Two Sydney seminarians studying for the priesthood – Miguel Campos and Moises Carrasco – were ordained to the transitional diaconate on 16 November.
“The world cannot give this happiness,” said a beaming Miguel Campos, following the ordination Mass.
“In the world there are moments of happiness but they pass. Here, this is like real happiness—to serve the Lord and to work for his glory, which is the most important thing,” Deacon Campos told The Catholic Weekly.
“It’s a strange feeling, a mixture of emotions,” Deacon Moises Carrasco said. “I’m excited to do the work of God.”
Both young men were ordained to the diaconate by Bishop Anthony Randazzo at Our Lady of Lourdes Parish Church in Earlwood.
Thirty-two year-old Miguel from Mexico, and 30 year-old Moises from the Dominican Republic, are seminarians at Sydney’s Redemptoris Mater Seminary in Chester Hill. It is the seminary of the Neocatechumenal Way, often referred to as simply The Way—a lay movement founded in Spain in 1964 and dedicated to Christian formation.
The ordination Mass was imbued with the typical stirring Spanish-style music, that Neocatechumenal ceremonies are known for, and many of the faithful from 17 Neocatechumenal communities across Sydney were present.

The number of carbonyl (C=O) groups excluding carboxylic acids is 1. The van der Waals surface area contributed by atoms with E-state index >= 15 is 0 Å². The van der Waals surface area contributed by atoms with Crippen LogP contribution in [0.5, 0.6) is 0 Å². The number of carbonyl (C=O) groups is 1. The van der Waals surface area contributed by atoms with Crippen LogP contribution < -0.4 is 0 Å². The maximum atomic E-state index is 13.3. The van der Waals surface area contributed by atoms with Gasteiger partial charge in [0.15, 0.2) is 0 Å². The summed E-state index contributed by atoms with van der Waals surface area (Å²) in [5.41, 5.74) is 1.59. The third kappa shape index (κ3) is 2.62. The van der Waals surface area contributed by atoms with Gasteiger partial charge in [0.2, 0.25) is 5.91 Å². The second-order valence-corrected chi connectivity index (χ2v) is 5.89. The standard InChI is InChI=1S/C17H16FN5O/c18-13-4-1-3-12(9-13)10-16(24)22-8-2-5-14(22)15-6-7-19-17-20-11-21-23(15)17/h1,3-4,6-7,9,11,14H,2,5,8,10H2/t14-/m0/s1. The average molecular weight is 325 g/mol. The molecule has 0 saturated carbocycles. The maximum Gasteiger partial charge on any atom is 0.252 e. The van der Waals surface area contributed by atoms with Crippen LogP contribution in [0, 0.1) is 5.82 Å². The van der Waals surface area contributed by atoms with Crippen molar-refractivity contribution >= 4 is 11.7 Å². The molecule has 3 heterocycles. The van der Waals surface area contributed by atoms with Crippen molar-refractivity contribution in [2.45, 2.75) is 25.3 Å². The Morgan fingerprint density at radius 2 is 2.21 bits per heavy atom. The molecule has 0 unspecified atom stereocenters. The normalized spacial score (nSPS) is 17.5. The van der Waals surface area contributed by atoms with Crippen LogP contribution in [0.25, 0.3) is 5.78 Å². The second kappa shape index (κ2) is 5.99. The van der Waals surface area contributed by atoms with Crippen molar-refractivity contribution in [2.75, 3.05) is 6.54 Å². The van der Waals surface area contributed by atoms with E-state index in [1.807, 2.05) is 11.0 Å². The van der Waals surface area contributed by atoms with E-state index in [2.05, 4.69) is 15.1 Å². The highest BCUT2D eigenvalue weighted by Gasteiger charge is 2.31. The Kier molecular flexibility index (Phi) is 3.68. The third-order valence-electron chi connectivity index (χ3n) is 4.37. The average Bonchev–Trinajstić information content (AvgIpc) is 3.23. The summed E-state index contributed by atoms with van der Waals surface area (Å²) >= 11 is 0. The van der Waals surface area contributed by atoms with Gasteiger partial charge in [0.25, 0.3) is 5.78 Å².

Bishop Randazzo told the two young men that their ordination to the diaconate was “a high point” on their “pilgrimage along The Way.”
“Not because it offers you a life of privilege or prestige but because of the outpouring of the Holy Spirit for the service of God’s holy people,” Bishop Randazzo said. “There is no greater privilege in the Church than to serve.”
He said as deacons they will “become servants of the Word, the altar and of charity.”
“In promising solemnly never to marry, you are not looking forward to the life of a selfish, self-centred bachelor, without a care in the world. You are formally declaring that you are at the disposal of the local Church in Sydney, be that here in the Archdiocese, or on mission.”
“To be at the service of love is your vocation,” Bishop Randazzo told the ordinands. “It will demand you give your life so the life of Jesus may always be seen in you.”
Deacon Carrasco said the moment of ordination—the “Laying on of Hands” by the bishop— was incredibly powerful and moving. “It felt like God was actually touching my head,” he said.
“It was amazing and beautiful to see all the brothers and sisters from the communities praying for us,” he added.
“I feel now I have a mission,” Deacon Campos said. “I want to serve the Church and be at the service of the bishop and to do whatever is needed.”